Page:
Recent findings from the Canada Mortgage and Housing Corporation (CMHC) report the average vacancy rate for Montreal in 2019 dropped to 1.5 per cent, the lowest it has been since 2005.
The findings show the average rent that tenants paid in 2019 was $841, a 3.6 per cent increase from the year before. For larger apartments, vacancies are even less, at 1.4 per cent for two-bedroom apartments and 0.7 per cent for three or more bedroom apartments.
Rose Forsos, a single mother to a child with autism who lives in Montreal’s Plateau-Mont-Royal borough, got an eviction notice from her landlord over the holidays.
Montreal Mayor Valérie Plante said she is working on helping the city’s most vulnerable during this housing crisis, but that funding for affordable housing starts with the provincial and federal governments.
“There have to be more solutions coming from the other levels of government,” Plante said. “That’s where the money is coming from.”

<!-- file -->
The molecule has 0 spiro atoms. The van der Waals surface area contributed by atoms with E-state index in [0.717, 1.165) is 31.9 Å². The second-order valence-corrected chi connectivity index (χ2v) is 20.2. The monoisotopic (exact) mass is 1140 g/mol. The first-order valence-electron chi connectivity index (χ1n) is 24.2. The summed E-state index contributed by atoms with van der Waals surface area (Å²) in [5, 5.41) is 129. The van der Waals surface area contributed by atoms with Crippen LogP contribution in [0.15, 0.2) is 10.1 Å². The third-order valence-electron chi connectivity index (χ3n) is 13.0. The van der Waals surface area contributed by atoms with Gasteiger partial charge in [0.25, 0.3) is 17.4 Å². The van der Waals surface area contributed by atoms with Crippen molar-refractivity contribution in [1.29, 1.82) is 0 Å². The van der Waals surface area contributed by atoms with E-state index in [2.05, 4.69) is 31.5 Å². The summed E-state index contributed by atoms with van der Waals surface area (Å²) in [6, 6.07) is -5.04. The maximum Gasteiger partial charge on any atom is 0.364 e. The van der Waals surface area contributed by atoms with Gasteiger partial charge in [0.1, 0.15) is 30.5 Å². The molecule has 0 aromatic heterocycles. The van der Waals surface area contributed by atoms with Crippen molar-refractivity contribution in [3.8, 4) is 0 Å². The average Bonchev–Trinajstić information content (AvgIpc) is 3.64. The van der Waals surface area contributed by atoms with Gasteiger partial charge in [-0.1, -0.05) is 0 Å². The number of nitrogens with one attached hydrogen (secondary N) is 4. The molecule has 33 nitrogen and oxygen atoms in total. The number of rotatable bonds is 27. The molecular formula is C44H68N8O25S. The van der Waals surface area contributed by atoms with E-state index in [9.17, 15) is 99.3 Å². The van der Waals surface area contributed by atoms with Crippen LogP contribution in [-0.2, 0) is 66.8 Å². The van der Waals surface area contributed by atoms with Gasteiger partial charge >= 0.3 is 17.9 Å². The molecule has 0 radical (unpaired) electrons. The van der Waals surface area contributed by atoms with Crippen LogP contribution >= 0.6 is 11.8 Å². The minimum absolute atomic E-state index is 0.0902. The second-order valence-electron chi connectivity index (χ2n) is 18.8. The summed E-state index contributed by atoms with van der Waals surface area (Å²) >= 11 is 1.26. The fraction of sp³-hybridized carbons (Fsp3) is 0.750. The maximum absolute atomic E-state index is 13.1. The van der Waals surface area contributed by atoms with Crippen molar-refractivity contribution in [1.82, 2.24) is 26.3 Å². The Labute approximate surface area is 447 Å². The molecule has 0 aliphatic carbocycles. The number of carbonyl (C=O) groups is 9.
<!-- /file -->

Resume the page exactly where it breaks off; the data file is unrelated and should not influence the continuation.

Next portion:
Forsos told Global News she would like to see a moratorium that would preclude landlords from evicting tenants when vacancy rates drop below two per cent.
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Housing rights advocate Maxime Roy-Allard said the city needs to begin constructing thousands of social housing units.
The CMHC’s report did show that the number of housing construction projects are increasing, but not meeting the demand.
Francis Cortellino, an economist with the CMHC, said that that is why vacancy rates have been decreasing for the last three years.
The CMHC’s sobering statistics show that rental apartment vacancy rates last year hit their lowest level since 2002 for all of Canada, after a third consecutive year of declines.
The federal housing agency says the national vacancy rate for purpose-built apartments was at 2.2 per cent, down from 2.4 per cent in 2018 for all bedroom types. The vacancy rate in condo rentals was at one per cent, down from 1.4 per cent.
–With files from The Canadian Press and Global News’ Tim Sargeant